In containers:  Grown indoors, the plants get stretched and leggy. However, in containers outside all the feverfews flourish. Golden feverfew, having the most compact habit, looks very effective in a hanging basket, tub, or windowbox. Use the bark, peat mix of potting soil. Keep the plants regularly watered and feed during flowering. Cut back plants after flowering as this will help maintain their shape.

Uses:  The young leaves of fevertew can be added to salads, but be warned they are very bitter, so add sparingly.
A decoction or infusion of the leaves is a mild disinfectant, and the leaves in sachets make a good moth repellent.

Common name: Lavender
Botanical name: Lavandula stoechas (French), Lavandula officinalis (Common)
Cultivation: Lavender is one of the most popular plants in today's herb garden and is particularly useful in borders, edges, as internal hedges, and on top of dry walls. All the species need an open sunny position and a well-drained, fertile soil. But it will adapt to semi-shade as long as the soil conditions are met, otherwise it will die in winter. If you have very cold winter temperatures, it is worth container growing.  The way to maintain a lavender bush is to trim to shape every year in the spring, remembering not to cut into the old wood, as this will not reshoot. After flowering, trim back to the leaves, making sure this is
well before the first autumn frosts. Otherwise the new growth will be too soft and be damaged. By trimming this way, you will keep the bush neat and encourage it to make new growth, so keeping it from becoming woody.

In containers:  If you have low winter temperatures, lavenders cannot be treated as a hardy evergreen. Treated as a container plant, however, it can be protected in winter and enjoyed just as well in the summer. Choose containers to set the lavender off; they all suit terra-cotta. Use a welldrained potting soil: the peat, bark, grit mix suits them well. The ideal position is sun, but all lavenders will cope with partial shade, though the aroma can be impaired.  Feed regularly through the flowering season with liquid fertilizer, following the manufacturer's instructions. Keep in a cool (50 F) bright place for winter. Allow the soil to dry out in winter (not totally, but nearly), and slowly reintroduce watering in spring.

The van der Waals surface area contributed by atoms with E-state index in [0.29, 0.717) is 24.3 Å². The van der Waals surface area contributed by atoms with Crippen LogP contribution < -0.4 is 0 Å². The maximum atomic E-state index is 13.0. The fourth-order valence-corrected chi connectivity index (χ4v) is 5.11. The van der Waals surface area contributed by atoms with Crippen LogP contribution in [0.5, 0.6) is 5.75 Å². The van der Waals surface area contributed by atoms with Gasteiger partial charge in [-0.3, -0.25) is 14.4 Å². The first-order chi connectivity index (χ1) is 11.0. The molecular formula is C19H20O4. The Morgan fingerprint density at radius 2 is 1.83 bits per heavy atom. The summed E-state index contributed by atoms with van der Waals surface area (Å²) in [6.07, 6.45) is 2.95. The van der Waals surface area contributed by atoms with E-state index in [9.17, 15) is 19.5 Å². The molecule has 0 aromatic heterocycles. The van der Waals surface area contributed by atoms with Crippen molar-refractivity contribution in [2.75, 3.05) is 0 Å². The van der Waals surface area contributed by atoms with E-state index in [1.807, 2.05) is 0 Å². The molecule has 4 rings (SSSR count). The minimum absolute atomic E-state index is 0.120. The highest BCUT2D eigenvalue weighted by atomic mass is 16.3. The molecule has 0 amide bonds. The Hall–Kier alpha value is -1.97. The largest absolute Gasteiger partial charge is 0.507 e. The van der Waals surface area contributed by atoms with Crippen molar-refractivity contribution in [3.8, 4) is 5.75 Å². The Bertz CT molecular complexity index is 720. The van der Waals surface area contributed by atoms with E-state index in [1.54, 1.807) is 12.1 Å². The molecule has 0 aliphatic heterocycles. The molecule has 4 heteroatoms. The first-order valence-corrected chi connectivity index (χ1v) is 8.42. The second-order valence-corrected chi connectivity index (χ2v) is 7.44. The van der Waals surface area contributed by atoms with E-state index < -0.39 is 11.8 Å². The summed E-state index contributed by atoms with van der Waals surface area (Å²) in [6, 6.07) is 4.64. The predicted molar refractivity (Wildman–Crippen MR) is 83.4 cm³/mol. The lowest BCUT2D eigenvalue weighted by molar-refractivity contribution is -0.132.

Medicinal:  Oil-burn and sting remedy, antiseptic, drop on temple for headache relief, massage oil, aromatherapy for throat infections, skin sores, inflammation, rhumatic aches, anxiety, insomnia, and depression.
Uses: Potpourri-dry and sew into pillow or tie in tulle sachet.
    Culinary: use in jellies, vinegars.

Lavender biscuits:
Ingredients: 4 oz. of butter, 2 oz sugar, 6 oz. flour, 2 Tbsp of freshly chopped lavender leaves, 1 tsp lavender flowers
Instructions: Cream butter and sugar together till light. Add flour and lavender leaves. Knead well till forms a dough. Gently roll out onto lightly floured board.     Scatter the flowers over the rolled dough and lightly press in with a rolling pin. Cut into shapes. Place biscuits onto greased baking sheet. Bake at 450 F for 8-10 min. Remove and cool on wire tray.

Common name: Lemon balm
Botanical name: Melissa officinalis
Cultivation: Lemon balm will grow in almost any soil and in any position. It does prefer a fairly rich, moist soil in sunny position with some midday shade. Keep all plants trimmed around the edges to restrict growth and encourage fresh shoots. In the right soil conditions this can be a very invasive plant, but it's more likely to spread by seed than by rhizome.  Pick leaves throughout the summer for fresh use. For drying, pick just before the flowers begin to open when flavor is best; handle gently to avoid bruising. The aroma is rapidly lost, together with much of its therapeutic value, when dried or stored.

In containers: If you live in an area that suffers from very cold winters, the gold form would benefit from being grown in containers. This method suits those with a small garden who do not want a takeover bid from lemon balm. Use the bark, peat, grit mix of potting soil. Only feed with liquid fertilizer in the summer, otherwise the growth will become too lush and soft, and aroma and color diminished. Water normally throughout the growing season. Allow the container to become very dry (but not totally) in winter, and keep the pots in a cool, protected environment. Repot in spring.